"I know the vanity and error of news and of vulgar opinion of things; I have no thirst after it. I have learnt the folly of projects; it is enough if I can govern my private economy. I could see the rottenness of men; those against the Government were mad, and those for it generally false. Neither one sort with their threats, nor the others with their flattery, ought to prevail over men to leave the strict justice of life."
(Panels by Alan Moore & Kevin O’Neill, from 2012’s The League Of Extraordinary Gentlemen, Century: 2009.)
Marvelman, Captain Britain & D.R. & Quinch, by Alan Davis, from 1986’s Arken-Sword #17/18. The all-too-brief partnership between Davis and Alan Moore produced a remarkable number of fine stories, and it’s a shame that it ended so soon. Below, and from the same source, Davis has D.R. & Quinch express a certain degree of disrespect towards both Michael Moran and Brian Braddock’s super-heroic alter-egos;
What seem like relatively early sketches of Halo Jones by Ian Gibson, from 1986’s Arken Sword 17-18. Smart and beguiling, but never objectivised, Halo Jones still shames the vast majority of lad-titillating female characters churned out by the action/adventure industry.
There’s a fun interview with Alan Moore in the Aug/Sep issue of The Chap, with Michael Attree encouraging the Bard of Northampton to admit that “there is a young strangler in here just trying to get out”.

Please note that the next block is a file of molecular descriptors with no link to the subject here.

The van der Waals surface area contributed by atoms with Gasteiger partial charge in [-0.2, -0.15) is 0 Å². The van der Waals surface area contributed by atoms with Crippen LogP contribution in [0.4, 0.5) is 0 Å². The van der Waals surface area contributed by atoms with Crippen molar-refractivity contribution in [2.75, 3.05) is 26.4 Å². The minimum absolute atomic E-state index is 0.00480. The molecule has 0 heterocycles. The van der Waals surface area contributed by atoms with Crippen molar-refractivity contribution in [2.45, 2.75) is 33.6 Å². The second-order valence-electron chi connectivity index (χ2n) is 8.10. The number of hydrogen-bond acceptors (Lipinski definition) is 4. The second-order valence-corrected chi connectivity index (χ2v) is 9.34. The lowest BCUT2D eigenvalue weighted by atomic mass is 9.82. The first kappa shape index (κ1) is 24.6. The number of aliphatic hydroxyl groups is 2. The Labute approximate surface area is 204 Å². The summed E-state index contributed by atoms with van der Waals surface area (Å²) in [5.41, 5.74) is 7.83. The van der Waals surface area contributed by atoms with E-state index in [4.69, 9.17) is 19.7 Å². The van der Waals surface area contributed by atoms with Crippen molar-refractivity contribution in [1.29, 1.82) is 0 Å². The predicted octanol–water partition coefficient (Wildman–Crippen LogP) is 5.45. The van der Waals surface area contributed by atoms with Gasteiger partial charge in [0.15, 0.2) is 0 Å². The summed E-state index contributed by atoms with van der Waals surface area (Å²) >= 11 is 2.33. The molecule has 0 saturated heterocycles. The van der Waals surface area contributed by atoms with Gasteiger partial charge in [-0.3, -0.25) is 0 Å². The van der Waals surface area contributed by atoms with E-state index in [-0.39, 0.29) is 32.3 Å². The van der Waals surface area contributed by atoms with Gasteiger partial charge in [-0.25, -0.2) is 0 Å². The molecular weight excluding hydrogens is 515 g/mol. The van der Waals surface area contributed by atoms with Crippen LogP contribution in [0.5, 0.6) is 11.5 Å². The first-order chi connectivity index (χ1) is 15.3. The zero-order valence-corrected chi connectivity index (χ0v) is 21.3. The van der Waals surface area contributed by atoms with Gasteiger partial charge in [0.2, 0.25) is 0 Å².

By chance, the same stand of our local W H Smiths also featured Skin Deep Presents The Best Horror Tattoos, with a cover that’s a pure-hit EC Comics homage. It’s not an area of interest that I’ve any experience or interest in, although by the same token I can think of no possible objection to the art form either. But where comics culture was once condemned unseen and unconsidered to the margins, if referenced at all, now it seems to be everywhere. Even interests quite peripheral to the pocket of the mythical mainstream shopper now sit unashamed in plain sight. A bloke’s fashion magazine featuring Alan Moore and an EC-fronted tattoo special nestling together in the nation’s favourite highstreet newsagent? When I was a lad, young whippersnappers, it simply wasn’t to be dreamed of ….
"Keep yourself simple, good, pure, serious, and unassuming; the friend of justice and godliness; kindly, affectionate, and resolute in your devotion to duty."
"Not for ourselves alone are we born."
(Panels by Rob Williams, Christon Weston et al, from 2013’s “Adventures Of Superman” #4. It’s definitely the finest Man Of Steel story in any medium since 2007’s All-Star Superman #6, and there’s a good chance that it’s actually the best since 1985’s “Superman Annual” #11. If you’ve not bought it already, hunt it down immediately. No, really; do it now.)
Further to yesterday’s Kevin O’Neill’s cover to Mustard Magazine #4, you might like to know the comedy magazine’s website has free paper cut-and-make Alan Moore figures for you to download. Indeed, there’s figures available for all of Mustard’s cover stars. Sadly, the issue with Moore is now out of print, but if you’ve never given Mustard a try, I’d highly recommend you start - but not finish - with issue 6, which has a fascinating interview with comedy producer John Lloyd. (You’ll find Mustard’s site here.)